Sunday, August 3, 2014

Why Shredder?

Because movie...
Oh, God, burn it with fire!
OK, despite my feelings about Michael Bay leaving flaming bags of dog doo on my childhood's doorstep, you cannot deny the impact the Teenage Mutant Ninja Turtles have had on the comics landscape and on popular culture in general.
That's better...
Keep in mind that the Turtles hit the industry when comics were serious business. The direct market and local comic shops were developing, Frank Miller was tearing it up on Daredevil and Ronin, and Dave Sim was championing the independent small press and creating Comics by-gosh Literature. Maybe comics were taking themselves too seriously...
The Original.
Peter Laird and Kevin Eastman were a welcome shot of fun the arm of comics needed, and they skewered all of the above like a katana through a pizza box. The isotope that gave Matt Murdock his radar sense and blinded him, was the same one that mutated the turtles. Though they referred to themselves as ninjas, they acted more like sewer samurais. Though the cartoon was far goofier than the semiserious comic, the honor and heroism were TMNT's constants.

And their archenemy was evil to the core.
Shredder, 1984
Eastman has said the inspiration for Shredder was a cheese grater, and Laird had no desire to use him beyond the first story arc. Oroku Saki became a member of the ninja Foot clan to avenge the death of his brother, and rose through their ranks to create an empire built on smuggling and assassination.  Brutal, ridiculously intelligent, and completely without honor, he would cheat death again and again.
In the cartoons, he gains access to alien technology supplied by Krang, creating robot ninjas (cool) and henchmen Rocksteady and Bebop (not cool). The cartoon actually fills an important piece of back story: Saki defeated a tengu demon called a Shredder, but at his brother's death, succumbed to its evil. It also hints that he is the source of his own failures; in one future timeline, he becomes the emperor of New York, but the responsibilities of his conquest overwhelm him, and surrenders to the Turtles first chance he gets.
I have the po...oh, sorry, wrong cartoon...
In a departure from previous films, where Shredder is portrayed as a Japanese Fagin recruiting gang teens to the Foot to commit crimes because Evil, Michael Bay's Shredder (portrayed by William Fichtner) is an isolationist domestic terrorist. Gone are the swords in favor of guns...but maybe that's OK. Maybe, 30 years after his creation, Shredder has come full circle, and is once again, like Eastman and Laird intended...
Shredder, 2014. vicious villain.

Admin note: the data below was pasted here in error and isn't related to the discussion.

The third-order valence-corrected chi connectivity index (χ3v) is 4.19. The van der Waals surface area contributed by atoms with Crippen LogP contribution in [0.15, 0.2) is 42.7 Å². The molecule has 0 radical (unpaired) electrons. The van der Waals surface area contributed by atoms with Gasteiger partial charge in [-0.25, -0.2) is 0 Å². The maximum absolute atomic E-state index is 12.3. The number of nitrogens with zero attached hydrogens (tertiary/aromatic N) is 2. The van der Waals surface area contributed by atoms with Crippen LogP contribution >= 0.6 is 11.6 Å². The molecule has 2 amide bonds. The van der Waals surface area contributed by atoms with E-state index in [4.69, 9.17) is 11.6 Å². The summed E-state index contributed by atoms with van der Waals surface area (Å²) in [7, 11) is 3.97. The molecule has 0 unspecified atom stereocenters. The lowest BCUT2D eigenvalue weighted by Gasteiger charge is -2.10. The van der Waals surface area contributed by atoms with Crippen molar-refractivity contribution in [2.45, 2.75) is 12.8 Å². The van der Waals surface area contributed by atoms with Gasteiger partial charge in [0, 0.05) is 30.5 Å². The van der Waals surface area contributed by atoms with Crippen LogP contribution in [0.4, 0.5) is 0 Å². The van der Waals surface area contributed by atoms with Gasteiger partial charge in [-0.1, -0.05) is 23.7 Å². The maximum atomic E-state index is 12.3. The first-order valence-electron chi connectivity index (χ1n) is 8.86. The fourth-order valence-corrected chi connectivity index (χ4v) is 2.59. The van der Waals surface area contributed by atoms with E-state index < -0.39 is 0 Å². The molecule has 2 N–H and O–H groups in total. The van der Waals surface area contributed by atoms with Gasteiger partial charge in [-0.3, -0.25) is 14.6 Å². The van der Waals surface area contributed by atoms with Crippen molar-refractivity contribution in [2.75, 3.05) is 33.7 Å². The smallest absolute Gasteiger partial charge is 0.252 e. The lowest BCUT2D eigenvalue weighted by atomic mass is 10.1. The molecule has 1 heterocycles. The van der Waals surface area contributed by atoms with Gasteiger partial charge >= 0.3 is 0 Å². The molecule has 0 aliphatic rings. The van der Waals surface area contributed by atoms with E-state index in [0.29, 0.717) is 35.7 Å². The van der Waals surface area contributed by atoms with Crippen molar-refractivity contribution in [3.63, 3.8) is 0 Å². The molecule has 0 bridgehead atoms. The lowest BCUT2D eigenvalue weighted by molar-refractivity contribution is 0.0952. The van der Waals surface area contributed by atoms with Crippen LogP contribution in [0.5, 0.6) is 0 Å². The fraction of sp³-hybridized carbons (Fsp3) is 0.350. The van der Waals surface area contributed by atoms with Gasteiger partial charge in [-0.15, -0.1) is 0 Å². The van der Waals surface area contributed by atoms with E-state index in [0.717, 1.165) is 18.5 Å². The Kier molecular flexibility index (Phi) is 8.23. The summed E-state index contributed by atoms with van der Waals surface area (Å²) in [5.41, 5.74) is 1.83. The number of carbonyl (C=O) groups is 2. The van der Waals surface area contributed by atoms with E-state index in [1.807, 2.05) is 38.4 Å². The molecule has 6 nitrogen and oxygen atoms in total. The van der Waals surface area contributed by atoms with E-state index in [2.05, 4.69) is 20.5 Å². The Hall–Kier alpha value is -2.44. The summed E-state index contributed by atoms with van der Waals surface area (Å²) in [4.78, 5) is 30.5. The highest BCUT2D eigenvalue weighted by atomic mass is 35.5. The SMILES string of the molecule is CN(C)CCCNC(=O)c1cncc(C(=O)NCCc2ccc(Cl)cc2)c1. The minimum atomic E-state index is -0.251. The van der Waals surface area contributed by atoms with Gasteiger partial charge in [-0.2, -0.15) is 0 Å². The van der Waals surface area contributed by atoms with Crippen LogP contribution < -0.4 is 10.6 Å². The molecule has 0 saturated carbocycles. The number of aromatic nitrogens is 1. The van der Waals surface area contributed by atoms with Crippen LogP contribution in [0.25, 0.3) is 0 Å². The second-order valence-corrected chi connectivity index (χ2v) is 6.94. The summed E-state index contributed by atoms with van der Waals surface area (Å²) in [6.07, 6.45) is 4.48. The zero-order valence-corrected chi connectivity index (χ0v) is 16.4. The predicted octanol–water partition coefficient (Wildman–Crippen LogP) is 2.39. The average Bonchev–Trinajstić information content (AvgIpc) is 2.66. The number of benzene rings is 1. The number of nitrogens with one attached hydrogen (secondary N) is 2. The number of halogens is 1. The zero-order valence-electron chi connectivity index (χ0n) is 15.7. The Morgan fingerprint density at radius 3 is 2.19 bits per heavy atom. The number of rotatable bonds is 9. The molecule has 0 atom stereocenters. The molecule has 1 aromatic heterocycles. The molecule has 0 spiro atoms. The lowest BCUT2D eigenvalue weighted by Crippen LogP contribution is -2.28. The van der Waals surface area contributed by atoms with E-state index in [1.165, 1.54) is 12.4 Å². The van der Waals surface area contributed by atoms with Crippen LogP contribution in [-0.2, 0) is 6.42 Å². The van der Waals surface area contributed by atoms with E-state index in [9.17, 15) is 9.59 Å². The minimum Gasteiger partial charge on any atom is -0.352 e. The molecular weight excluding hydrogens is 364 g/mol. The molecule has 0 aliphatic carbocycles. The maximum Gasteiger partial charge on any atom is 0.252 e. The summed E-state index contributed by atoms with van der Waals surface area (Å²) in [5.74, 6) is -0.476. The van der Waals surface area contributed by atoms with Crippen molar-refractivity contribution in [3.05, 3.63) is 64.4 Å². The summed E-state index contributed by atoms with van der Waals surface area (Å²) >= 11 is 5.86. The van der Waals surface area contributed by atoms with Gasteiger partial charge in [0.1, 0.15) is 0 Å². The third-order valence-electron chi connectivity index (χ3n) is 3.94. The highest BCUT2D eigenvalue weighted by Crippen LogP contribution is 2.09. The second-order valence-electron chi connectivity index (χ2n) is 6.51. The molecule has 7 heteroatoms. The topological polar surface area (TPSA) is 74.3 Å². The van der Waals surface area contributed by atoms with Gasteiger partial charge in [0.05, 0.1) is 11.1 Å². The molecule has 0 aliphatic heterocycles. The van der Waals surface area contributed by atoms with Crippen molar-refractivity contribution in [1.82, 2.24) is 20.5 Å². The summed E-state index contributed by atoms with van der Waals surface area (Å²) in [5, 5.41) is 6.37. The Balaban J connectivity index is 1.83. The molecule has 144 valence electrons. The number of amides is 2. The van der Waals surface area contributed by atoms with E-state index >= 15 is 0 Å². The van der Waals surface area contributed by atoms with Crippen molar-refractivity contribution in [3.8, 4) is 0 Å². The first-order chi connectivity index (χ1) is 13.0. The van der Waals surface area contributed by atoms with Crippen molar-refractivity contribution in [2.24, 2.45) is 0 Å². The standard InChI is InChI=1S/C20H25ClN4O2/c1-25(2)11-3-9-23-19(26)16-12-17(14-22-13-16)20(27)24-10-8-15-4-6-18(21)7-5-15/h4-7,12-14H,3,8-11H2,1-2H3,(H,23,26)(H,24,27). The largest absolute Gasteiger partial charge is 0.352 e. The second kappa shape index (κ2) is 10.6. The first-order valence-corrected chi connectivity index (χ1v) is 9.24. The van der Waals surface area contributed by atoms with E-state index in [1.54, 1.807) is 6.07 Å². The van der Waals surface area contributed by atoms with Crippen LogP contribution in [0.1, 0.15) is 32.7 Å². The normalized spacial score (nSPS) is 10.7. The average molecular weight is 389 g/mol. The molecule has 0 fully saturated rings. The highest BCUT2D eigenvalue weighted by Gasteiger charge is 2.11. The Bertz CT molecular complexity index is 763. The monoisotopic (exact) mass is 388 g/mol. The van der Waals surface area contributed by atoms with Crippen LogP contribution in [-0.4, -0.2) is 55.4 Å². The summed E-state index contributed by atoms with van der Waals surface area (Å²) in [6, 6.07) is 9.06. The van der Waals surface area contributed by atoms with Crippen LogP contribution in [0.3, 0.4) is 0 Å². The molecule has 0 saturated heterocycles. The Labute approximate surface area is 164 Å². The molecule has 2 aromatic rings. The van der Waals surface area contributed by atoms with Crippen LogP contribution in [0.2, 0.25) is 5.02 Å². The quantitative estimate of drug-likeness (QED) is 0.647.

1. The Shredder - Lessons - Callum Ford

    (Note: This takes place in the 2012 Nickledoon Animated Universe)

    Panel 1

    We are in the Japanese living quarters of the Shredder. He stands in the doorway watching Karai, aged nine, playing with a small kitten who is a little too close to her face. He is dressed in his iconic armour.

    Panel 2

    Close up of Karai's Cheek. In its playfulness the Kitten has scratched Karai and has left four little lines of red on her cheek.

    Panel 3

    The Kitten plays with itself on the floor while Karai holds her face. She looks up to the Shredder who casts a shadow over her.

    Shedder: Karai, your cheek...

    Karai: It is nothing Father, just a small scratch.

    Shedder: Scratches still bleed...

    Panel 4

    The Shredder has the Kitten held up to his face. The Kitten, still playful, paws at the Shredder's faceplate with its claws.

    Shedder: The world will continue to scratch you if you allow it.

    Panel 5

    Shredder holds the Kitten down and presses his thumb on the Kitten's wrist, forcing the claws to pop out. The Kitten struggles, clearly uncomfortable in the position.

    Karai: Please Father, it didn't meant to.

    Shedder: This is an important lesson Karai.

    Panel 6

    Karai watches as off panel the Shredder proceeds to rip out the kittens claws one by one. We do not directly see this, but can see the shadows cast on the wall behind Karai.

    Shredder: The world must be shown the consequences of its actions.

    Shredder: Let the world know that you will not tolerate attack and you'll find the world will not scratch you as often.

    Panel 7

    The Shedder walks Karai out of the room, looking down on her as as she looks up to him. In the foreground the Kitten is licking its bloodly paws, tears coming from its eyes.

    Shedder: Do you understand?

    Karai: Yes father

  2. Howdy, Callum, nice to see you round these parts.

    I'm not overly familiar with the 2012 animated series, but you've come up with a script that is approachable in spite of its basis. I really like the imagery you build here of the kitten's softness versus Shredder's harshness. It works well visually and the language you employ develops and supports it well.

    I would suggest perhaps working the dialogue in a few places to make what you already have even stronger (Shredder's initial "Karia, your cheek..." seems almost too caring and I feel like he should be definite in his conclusion ["The world will not scratch you" or some such]).

    As well, the script also seems a little full for a single page, and either cutting it down or spreading it out could increase its impact, but I do recognize our one-page restriction may be playing a role there.

    Regardless, I was quite impressed and hope to see more down the line.


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